IBWA survey examines beverage consumption. (Marketplace).
The survey also showed that 46 percent of Americans drink bottled water daily, consuming an average 1.7 eight-ounce servings. The survey ranked bottled water as the third most consumed beverage based on average daily consumption, just behind filtered/non-filtered water (3.6 servings per day) and coffee (1.8 servings per day). The respondents were asked how much of 11 drink choices they consumed on a daily basis.
The survey reported the following average daily consumption in 8 oz. servings:
Filtered or non-filtered water (3.6), coffee (1.8), bottled water (1.7), caffeinated soft drinks (1.3); milk (1.2); juice (1.1); tea (.9); non-caffeinated soft drinks (.6); alcohol (.5); new age beverages (.4); sports drinks (.2).
Data cited by the IBWA compiled by the Beverage Marketing Corporation indicates that bottled water continues to climb the annual per capita consumption rankings of beverage categories, surpassing fruit juice and gaining quickly on beer. Americans consumed 5.03 billion gallons of bottled water in 2000, up 125 percent from the 2.2 gallons consumed in 1990. Annual per capita consumption of bottled water now stands at 18.3 gallons, up from 12.1 gallons in 1995. If current projections hold true, in 2004 bottled water will become the second-most consumed beverage, surpassing beer, coffee and milk (measure does not include public water).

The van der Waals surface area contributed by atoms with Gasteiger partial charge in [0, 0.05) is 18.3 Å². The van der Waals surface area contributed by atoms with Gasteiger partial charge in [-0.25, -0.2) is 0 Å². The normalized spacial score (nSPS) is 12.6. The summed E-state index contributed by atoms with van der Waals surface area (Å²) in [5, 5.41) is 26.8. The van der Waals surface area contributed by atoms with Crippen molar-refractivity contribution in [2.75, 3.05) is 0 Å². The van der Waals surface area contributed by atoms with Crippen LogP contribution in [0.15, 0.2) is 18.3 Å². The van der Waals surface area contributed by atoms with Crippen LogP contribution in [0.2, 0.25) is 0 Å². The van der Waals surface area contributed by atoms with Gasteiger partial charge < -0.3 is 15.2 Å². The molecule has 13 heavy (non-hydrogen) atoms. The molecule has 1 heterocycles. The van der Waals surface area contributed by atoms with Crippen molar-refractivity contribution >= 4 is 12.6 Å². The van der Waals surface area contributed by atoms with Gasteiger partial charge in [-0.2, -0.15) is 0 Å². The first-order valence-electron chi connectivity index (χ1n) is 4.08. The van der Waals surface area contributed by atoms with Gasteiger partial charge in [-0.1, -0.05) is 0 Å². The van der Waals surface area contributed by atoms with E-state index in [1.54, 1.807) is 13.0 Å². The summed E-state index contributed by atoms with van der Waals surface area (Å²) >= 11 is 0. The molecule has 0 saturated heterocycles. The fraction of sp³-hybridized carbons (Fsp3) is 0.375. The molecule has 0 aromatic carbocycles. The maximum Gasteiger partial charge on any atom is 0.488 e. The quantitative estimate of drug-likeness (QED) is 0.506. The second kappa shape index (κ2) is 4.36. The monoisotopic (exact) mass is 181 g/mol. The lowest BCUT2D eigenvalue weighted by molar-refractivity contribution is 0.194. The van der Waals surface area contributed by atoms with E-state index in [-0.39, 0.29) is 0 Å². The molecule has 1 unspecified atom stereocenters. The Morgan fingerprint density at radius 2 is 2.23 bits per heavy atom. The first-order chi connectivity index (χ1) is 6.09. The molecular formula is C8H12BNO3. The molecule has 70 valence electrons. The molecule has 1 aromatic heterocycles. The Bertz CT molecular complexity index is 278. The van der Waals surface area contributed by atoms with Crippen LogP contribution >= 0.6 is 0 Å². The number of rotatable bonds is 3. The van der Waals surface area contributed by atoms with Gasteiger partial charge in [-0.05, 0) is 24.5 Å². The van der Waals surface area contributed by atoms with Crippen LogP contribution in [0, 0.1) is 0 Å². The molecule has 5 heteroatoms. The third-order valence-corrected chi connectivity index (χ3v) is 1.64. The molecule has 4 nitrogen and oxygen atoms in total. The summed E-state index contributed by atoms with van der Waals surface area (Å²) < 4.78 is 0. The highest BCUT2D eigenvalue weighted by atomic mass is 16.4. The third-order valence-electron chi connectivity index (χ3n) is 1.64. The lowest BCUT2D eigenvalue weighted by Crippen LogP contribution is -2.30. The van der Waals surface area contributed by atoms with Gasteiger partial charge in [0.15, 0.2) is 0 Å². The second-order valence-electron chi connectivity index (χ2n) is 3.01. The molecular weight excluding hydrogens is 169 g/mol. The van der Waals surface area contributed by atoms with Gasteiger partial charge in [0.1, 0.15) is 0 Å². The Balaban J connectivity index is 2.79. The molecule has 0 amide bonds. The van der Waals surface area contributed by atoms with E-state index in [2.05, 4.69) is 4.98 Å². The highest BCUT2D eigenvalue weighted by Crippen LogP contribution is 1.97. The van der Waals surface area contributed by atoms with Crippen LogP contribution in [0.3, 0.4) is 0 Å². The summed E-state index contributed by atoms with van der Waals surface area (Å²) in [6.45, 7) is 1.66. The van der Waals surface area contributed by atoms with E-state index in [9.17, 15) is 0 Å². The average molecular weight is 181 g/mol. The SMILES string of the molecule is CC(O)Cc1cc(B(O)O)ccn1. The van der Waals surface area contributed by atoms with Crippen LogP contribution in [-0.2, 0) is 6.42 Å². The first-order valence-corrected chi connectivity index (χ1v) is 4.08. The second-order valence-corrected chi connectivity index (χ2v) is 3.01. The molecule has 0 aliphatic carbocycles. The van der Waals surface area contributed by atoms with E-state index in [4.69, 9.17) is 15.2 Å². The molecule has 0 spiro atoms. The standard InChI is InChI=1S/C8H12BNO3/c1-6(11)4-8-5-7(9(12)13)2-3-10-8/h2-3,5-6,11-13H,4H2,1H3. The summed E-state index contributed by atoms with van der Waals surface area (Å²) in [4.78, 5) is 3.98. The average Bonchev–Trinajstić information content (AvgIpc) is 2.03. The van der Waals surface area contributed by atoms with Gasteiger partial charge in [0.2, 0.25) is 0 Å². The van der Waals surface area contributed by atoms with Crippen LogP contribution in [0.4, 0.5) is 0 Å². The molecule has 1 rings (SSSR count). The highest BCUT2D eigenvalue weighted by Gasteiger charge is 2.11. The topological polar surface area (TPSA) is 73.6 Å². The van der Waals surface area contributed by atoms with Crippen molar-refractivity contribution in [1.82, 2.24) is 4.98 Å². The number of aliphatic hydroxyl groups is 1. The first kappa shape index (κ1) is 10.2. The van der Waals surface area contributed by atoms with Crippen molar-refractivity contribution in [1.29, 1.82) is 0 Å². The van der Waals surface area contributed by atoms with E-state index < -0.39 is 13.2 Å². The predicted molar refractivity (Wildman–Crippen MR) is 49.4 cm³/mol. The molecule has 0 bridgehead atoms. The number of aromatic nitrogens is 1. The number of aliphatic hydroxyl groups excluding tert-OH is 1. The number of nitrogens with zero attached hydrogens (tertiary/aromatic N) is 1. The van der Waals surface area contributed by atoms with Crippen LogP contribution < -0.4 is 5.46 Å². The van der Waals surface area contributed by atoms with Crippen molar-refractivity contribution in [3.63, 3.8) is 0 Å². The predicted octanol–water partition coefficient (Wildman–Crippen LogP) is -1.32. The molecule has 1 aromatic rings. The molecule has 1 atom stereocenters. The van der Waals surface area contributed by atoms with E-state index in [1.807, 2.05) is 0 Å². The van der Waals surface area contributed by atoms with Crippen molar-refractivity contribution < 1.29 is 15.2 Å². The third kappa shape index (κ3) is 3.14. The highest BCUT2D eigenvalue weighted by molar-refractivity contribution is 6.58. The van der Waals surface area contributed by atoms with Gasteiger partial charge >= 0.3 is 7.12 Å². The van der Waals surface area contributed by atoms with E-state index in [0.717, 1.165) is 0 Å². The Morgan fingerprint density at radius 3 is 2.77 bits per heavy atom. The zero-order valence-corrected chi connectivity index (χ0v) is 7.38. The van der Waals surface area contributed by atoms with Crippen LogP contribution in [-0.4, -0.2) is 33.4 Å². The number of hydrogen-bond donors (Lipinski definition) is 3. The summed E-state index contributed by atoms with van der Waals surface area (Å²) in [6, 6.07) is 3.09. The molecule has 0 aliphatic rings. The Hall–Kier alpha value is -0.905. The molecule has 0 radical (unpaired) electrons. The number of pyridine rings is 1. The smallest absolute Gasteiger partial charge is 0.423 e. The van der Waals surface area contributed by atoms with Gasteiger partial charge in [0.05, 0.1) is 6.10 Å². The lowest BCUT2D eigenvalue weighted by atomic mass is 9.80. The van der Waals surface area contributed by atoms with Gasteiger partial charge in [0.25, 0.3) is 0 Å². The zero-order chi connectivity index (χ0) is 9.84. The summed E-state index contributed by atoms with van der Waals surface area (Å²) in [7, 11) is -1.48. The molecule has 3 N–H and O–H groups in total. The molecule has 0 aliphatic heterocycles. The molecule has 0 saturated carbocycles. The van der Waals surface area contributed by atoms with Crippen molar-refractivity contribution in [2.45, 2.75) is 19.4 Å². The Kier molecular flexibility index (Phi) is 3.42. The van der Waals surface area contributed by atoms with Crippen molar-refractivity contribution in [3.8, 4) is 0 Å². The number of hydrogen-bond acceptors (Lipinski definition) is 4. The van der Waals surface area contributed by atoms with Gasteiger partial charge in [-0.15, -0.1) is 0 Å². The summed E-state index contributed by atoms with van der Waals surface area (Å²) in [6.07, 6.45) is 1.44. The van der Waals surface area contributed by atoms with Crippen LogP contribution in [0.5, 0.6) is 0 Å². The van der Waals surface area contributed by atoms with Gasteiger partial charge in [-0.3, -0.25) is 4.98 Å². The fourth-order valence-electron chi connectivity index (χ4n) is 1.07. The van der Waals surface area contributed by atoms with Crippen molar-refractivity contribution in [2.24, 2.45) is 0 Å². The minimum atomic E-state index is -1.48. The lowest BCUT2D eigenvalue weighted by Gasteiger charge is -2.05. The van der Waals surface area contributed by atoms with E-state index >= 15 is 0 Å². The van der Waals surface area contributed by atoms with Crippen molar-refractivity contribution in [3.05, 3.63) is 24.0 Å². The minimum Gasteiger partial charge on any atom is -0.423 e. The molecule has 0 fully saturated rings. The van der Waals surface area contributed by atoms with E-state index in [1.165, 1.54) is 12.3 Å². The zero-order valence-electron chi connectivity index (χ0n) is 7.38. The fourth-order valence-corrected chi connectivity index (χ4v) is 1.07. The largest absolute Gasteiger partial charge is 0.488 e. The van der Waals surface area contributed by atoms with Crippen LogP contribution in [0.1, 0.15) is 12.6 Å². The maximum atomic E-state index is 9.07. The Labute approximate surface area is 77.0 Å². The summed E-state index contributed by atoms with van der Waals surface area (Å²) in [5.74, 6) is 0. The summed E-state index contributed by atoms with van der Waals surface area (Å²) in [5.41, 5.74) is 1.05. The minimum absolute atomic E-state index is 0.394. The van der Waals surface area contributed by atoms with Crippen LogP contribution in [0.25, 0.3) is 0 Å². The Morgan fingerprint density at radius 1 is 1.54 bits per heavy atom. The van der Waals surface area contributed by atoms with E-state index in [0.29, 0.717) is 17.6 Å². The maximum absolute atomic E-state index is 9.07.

Current bottled water product categories include well, spring, sparkling, purified, mineral, drinking and artesian waters. Bottled water is subject to a number of stringent federal, state and industry regulations. The U.S. Food and Drug Administration (FDA) regulates bottled water as a packaged food product By law, FDA's bottled water standard must be at least as stringent as the EPA standards for tap water.
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|Title Annotation:||International Bottled Water Association|
|Publication:||Modern Brewery Age|
|Article Type:||Brief Article|
|Date:||Mar 4, 2002|
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